Professor Paul Elliott from Imperial College London said: 'Alcohol drinking in excess is a major public health problem worldwide and we need to find new ways of reducing the harmful effects of alcohol in the population. Even small shifts downward in the average amount of alcohol people drink may have major health benefits.'

He added: 'The results of our study point to a previously unrecognised genetic determinant of alcohol drinking among the general population. Our findings may eventually lead to new treatments for people whose health is being harmed by drinking.'


Story Source:

Materials provided by King's College London. Note: Content may be edited for style and length.


Journal Reference:

  1. Gunter Schumann, Chunyu Liu, Paul O’Reilly, He Gao, Parkyong Song, Bing Xu, Barbara Ruggeri, Najaf Amin, Tianye Jia, Sarah Preis, Marcelo Segura Lepe, Shizuo Akira, Caterina Barbieri, Sebastian Baumeister, Stephane Cauchi, Toni-Kim Clarke, Stefan Enroth, Krista Fischer, Jenni Hällfors, Sarah E. Harris, Saskia Hieber, Edith Hofer, Jouke-Jan Hottenga, Åsa Johansson, Peter K. Joshi, Niina Kaartinen, Jaana Laitinen, Rozenn Lemaitre, Anu Loukola, Jian’an Luan, Leo-Pekka Lyytikäinen, Massimo Mangino, Ani Manichaikul, Hamdi Mbarek, Yuri Milaneschi, Alireza Moayyeri, Kenneth Mukamal, Christopher Nelson, Jennifer Nettleton, Eemil Partinen, Rajesh Rawal, Antonietta Robino, Lynda Rose, Cinzia Sala, Takashi Satoh, Reinhold Schmidt, Katharina Schraut, Robert Scott, Albert Vernon Smith, John M. Starr, Alexander Teumer, Stella Trompet, André G. Uitterlinden, Cristina Venturini, Anne-Claire Vergnaud, Niek Verweij, Veronique Vitart, Dragana Vuckovic, Juho Wedenoja, Loic Yengo, Bing Yu, Weihua Zhang, Jing Hua Zhao, Dorret I. Boomsma, John Chambers, Daniel I. Chasman, Toniolo Daniela, Eco de Geus, Ian Deary, Johan G. Eriksson, Tõnu Esko, Volker Eulenburg, Oscar H. Franco, Philippe Froguel, Christian Gieger, Hans J. Grabe, Vilmundur Gudnason, Ulf Gyllensten, Tamara B. Harris, Anna-Liisa Hartikainen, Andrew C. Heath, Lynne Hocking, Albert Hofman, Cornelia Huth, Marjo-Riitta Jarvelin, J. Wouter Jukema, Jaakko Kaprio, Jaspal S. Kooner, Zoltan Kutalik, Jari Lahti, Claudia Langenberg, Terho Lehtimäki, Yongmei Liu, Pamela A. F. Madden, Nicholas Martin, Alanna Morrison, Brenda Penninx, Nicola Pirastu, Bruce Psaty, Olli Raitakari, Paul Ridker, Richard Rose, Jerome I. Rotter, Nilesh J. Samani, Helena Schmidt, Tim D. Spector, David Stott, David Strachan, Ioanna Tzoulaki, Pim van der Harst, Cornelia M. van Duijn, Pedro Marques-Vidal, Peter Vollenweider, Nicholas J. Wareham, John B. Whitfield, James Wilson, Bruce Wolffenbuttel, Georgy Bakalkin, Evangelos Evangelou, Yun Liu, Kenneth M. Rice, Sylvane Desrivières, Steven A. Kliewer, David J. Mangelsdorf, Christian P. Müller, Daniel Levy, Paul Elliott. KLB is associated with alcohol drinking, and its gene product β-Klotho is necessary for FGF21 regulation of alcohol preference. Proceedings of the National Academy of Sciences, 2016; 201611243 DOI: 10.1073/pnas.1611243113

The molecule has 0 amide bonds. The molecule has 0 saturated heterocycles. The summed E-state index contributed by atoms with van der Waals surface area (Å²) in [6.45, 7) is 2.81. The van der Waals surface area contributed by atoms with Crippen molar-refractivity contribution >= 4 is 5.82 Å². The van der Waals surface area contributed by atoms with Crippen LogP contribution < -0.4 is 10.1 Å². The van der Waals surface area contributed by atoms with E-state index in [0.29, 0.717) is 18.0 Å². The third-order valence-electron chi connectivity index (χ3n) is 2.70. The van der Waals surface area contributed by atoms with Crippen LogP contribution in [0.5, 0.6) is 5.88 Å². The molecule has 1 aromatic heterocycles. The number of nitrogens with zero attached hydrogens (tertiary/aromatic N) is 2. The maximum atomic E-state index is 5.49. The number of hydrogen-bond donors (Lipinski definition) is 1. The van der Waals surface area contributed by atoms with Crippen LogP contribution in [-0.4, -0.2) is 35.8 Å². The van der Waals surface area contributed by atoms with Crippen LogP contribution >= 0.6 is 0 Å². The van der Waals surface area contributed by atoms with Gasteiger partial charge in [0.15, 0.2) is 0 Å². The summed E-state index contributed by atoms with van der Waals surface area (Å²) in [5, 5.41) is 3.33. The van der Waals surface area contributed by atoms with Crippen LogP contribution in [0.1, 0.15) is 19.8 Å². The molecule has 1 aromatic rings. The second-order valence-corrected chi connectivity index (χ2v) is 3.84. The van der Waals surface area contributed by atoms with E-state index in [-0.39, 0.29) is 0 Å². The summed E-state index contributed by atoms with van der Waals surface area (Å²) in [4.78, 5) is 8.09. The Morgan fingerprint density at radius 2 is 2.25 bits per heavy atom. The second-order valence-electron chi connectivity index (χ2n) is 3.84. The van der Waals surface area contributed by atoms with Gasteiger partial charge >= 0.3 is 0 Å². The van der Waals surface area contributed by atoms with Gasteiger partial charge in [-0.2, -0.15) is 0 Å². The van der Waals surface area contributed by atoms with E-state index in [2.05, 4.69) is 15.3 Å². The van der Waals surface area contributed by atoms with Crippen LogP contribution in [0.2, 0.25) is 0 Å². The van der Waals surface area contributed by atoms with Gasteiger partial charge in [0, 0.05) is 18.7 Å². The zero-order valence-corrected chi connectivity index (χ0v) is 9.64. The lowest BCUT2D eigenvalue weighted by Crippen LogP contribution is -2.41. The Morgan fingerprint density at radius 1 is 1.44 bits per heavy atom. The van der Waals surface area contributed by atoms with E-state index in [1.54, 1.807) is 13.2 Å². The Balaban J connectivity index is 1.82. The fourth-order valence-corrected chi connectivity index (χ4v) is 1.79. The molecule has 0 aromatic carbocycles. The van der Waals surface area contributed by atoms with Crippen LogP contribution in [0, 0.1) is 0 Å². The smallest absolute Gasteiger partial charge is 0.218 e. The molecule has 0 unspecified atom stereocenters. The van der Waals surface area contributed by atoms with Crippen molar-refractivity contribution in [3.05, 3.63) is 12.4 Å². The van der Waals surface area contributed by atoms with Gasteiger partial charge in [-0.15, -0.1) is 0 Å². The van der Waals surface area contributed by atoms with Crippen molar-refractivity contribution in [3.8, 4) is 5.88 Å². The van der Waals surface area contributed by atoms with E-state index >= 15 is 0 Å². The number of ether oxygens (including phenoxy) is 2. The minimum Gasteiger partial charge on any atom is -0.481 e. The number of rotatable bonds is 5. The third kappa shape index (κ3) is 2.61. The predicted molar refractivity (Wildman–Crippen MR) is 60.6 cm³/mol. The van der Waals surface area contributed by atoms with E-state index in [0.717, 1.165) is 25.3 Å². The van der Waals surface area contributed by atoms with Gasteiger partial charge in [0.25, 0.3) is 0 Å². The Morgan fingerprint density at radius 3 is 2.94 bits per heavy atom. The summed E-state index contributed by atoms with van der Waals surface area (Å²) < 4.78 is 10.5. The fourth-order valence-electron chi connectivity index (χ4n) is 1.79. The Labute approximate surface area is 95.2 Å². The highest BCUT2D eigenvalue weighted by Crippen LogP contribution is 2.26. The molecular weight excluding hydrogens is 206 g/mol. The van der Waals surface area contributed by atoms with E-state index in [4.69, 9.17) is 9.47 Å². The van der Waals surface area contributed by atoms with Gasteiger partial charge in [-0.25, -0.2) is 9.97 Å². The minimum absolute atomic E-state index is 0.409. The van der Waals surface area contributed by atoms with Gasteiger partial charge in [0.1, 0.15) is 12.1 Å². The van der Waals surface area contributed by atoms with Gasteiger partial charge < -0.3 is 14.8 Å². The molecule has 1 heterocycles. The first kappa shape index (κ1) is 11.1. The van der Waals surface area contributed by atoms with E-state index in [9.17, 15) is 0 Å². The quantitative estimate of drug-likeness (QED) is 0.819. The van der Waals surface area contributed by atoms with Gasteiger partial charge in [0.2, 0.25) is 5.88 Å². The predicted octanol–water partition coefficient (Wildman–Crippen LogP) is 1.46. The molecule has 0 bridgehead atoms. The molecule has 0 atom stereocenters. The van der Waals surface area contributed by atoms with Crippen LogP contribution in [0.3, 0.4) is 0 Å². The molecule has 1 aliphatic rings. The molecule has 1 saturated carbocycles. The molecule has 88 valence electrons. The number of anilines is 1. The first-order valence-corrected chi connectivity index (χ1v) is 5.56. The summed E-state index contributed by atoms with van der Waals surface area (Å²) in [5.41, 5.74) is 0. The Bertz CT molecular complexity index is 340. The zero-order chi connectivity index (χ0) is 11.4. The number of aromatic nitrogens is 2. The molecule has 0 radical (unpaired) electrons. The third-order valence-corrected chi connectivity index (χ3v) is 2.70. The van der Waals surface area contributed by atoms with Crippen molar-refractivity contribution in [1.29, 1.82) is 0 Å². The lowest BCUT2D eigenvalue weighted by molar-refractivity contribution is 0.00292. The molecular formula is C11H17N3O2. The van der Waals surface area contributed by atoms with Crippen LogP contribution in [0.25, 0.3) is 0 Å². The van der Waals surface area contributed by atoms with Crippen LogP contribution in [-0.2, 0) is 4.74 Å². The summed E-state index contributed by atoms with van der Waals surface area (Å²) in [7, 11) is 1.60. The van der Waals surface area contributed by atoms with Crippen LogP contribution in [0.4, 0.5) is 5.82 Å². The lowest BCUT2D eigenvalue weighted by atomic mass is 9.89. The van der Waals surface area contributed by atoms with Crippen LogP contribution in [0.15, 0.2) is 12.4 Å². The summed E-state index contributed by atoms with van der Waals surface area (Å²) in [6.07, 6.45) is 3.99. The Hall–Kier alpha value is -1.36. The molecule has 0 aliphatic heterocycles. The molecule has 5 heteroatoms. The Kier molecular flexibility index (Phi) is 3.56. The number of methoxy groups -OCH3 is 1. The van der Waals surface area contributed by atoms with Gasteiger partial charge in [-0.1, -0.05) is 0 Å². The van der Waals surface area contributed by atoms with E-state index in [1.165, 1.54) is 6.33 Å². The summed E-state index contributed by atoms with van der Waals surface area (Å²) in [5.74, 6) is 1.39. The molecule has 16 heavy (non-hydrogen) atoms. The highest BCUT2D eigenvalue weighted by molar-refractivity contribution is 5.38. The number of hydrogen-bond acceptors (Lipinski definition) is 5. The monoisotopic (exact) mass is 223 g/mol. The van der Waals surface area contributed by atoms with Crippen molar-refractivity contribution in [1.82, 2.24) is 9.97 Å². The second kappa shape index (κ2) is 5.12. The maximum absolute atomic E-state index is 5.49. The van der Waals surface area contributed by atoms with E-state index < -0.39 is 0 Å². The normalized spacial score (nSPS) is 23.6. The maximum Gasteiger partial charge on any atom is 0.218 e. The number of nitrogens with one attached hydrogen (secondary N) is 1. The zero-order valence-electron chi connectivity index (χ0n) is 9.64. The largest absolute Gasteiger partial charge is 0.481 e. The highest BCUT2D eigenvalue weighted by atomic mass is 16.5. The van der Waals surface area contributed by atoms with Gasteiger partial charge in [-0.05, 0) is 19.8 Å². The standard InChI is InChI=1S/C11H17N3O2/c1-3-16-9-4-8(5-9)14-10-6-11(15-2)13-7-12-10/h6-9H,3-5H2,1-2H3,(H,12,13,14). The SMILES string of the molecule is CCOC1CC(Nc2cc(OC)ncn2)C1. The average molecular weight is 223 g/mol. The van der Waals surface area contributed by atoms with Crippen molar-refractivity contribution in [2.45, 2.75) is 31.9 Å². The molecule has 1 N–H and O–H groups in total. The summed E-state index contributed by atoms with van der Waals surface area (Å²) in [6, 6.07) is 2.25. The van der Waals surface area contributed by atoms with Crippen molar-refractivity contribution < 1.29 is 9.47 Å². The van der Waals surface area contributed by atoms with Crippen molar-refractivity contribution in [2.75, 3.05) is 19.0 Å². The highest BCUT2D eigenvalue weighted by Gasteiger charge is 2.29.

Cite This Page:

King's College London. "Liver-brain pathway may regulate alcohol consumption." ScienceDaily. ScienceDaily, 28 November 2016. <www.sciencedaily.com/releases/2016/11/161128153908.htm>.
King's College London. (2016, November 28). Liver-brain pathway may regulate alcohol consumption. ScienceDaily. Retrieved May 23, 2017 from www.sciencedaily.com/releases/2016/11/161128153908.htm
King's College London. "Liver-brain pathway may regulate alcohol consumption." ScienceDaily. www.sciencedaily.com/releases/2016/11/161128153908.htm (accessed May 23, 2017).